HOULTON, Maine — Before this year, Aroostook County was not exactly a prime destination for prospective homebuyers across the country.
Tucked away in northern Maine, it is hours away from major cities such as Portland or Boston. Good-paying jobs, outside of traditional farming and agriculture, were scarce. The population was declining and aging, as younger residents quickly left after school to look for work elsewhere.
But the COVID-19 pandemic, like it has for so many other things, has rapidly changed all that.
“There are more buyers now than there are homes,” said Jim Shaw, owner of Northern Maine Realty, which has operations in both Houlton and Presque Isle. “That’s very exciting.”
Prior to the outbreak, Americans were increasingly becoming more urbanized. According to U.S. Census Bureau data, around 80 percent of Americans lived in urban areas.
But since the pandemic, many facets of city life, such as networking, live entertainment and unique dining experiences have either been effectively shut down or drastically reduced, making cities lose some of their appeal. Combine that with a much lower cost of living and the sudden prevalence of being able to work remotely, and suddenly places like The County seem like quite an attractive location.
“What always used to be the obstacle was ‘you don’t have enough high-paying jobs’ but you don’t need to make a lot of money if everything is cheaper,” said Andrew Mooers, owner of Houlton-based Mooers Realty. “You’re in a lower tax bracket. That means Uncle Sam goes easier on you. So I think we actually are better off up here because it doesn’t cost a fortune to ensure a place [to live].”
“Low interest rates are what’s driving the market, as well as pressure from outside,” Shaw said of the recent boom in sales.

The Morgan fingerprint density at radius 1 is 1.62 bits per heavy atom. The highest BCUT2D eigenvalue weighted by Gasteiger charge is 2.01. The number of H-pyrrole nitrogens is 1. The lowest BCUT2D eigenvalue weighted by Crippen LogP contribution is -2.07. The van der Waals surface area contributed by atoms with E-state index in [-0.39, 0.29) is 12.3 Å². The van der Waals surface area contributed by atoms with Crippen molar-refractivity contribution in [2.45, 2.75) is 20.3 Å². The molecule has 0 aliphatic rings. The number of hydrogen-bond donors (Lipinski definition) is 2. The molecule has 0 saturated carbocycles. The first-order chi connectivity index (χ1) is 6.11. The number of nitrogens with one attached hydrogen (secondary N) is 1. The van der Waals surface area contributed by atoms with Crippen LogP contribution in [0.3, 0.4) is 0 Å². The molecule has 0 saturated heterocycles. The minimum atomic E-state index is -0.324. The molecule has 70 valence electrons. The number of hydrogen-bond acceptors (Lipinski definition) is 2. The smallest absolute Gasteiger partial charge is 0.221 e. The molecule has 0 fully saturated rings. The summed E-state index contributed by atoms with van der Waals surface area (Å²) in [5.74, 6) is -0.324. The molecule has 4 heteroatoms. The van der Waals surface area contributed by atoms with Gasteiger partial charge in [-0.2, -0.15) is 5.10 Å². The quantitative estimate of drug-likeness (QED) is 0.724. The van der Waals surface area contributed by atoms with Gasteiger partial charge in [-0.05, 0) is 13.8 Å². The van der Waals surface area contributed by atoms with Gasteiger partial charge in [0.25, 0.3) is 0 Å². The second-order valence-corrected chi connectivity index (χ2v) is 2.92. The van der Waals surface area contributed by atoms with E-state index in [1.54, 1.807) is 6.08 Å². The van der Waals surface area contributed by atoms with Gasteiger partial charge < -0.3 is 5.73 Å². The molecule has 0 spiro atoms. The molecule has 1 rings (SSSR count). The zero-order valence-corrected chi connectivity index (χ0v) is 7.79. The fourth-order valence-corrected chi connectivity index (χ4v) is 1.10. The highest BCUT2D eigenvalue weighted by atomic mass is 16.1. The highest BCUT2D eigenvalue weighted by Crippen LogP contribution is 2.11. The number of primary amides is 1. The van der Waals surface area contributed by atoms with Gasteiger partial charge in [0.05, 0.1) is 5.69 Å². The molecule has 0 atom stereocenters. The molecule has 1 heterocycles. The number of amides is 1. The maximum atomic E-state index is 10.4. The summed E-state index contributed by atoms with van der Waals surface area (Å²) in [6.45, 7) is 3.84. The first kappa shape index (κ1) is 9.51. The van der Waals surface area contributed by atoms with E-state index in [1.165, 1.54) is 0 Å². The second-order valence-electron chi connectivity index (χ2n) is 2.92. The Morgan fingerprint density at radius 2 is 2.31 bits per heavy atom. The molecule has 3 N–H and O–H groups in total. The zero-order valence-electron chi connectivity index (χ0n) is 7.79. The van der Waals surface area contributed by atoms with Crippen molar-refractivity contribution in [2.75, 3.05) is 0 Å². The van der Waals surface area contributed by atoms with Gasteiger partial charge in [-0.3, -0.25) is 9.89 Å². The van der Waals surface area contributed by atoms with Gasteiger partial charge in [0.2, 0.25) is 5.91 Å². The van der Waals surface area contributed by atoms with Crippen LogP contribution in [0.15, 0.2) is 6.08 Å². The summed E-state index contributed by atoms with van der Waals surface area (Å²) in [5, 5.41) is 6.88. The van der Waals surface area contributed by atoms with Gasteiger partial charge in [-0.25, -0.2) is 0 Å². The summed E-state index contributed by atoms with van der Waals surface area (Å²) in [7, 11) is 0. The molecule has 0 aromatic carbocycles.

States across the country which have traditionally commanded the highest prices for real estate, such as New York, California and Florida, now see themselves as the biggest hotspots of COVID-19 outbreaks, with each of those states reporting more than 400,000 cases and 10,000 deaths due to the virus since the beginning of the pandemic. In Aroostook County, which spans the combined size of Rhode Island and Connecticut, less than 40 total cases have been reported as of Aug. 25.
Fred Dobbs, who owns Dobbs Realty in Caribou, estimated that 90 percent of the new homes have been sold to out-of-state buyers.
“Most of the phone calls coming in, if you look at the numbers, they’re all from out of state,” Dobbs said. “If you look around, you see more out-of-state license plates up here than you would ever normally see in the summer for tourists coming in.”
Regarding his own real estate business, Dobbs said, “It’s the hottest market I’ve seen in 23 years of doing this.”
Mooers believes that Aroostook, with its culture of hard work and its spaced out areas, is a uniquely suited location to enduring the pandemic.
“It’s just a whole different survival attitude,” Mooers said. “Maybe it’s the winters we go through, it helps temper you or something. I think we’re just happier people up here, more content. And with COVID, it just makes you realize we are lucky to be up here.”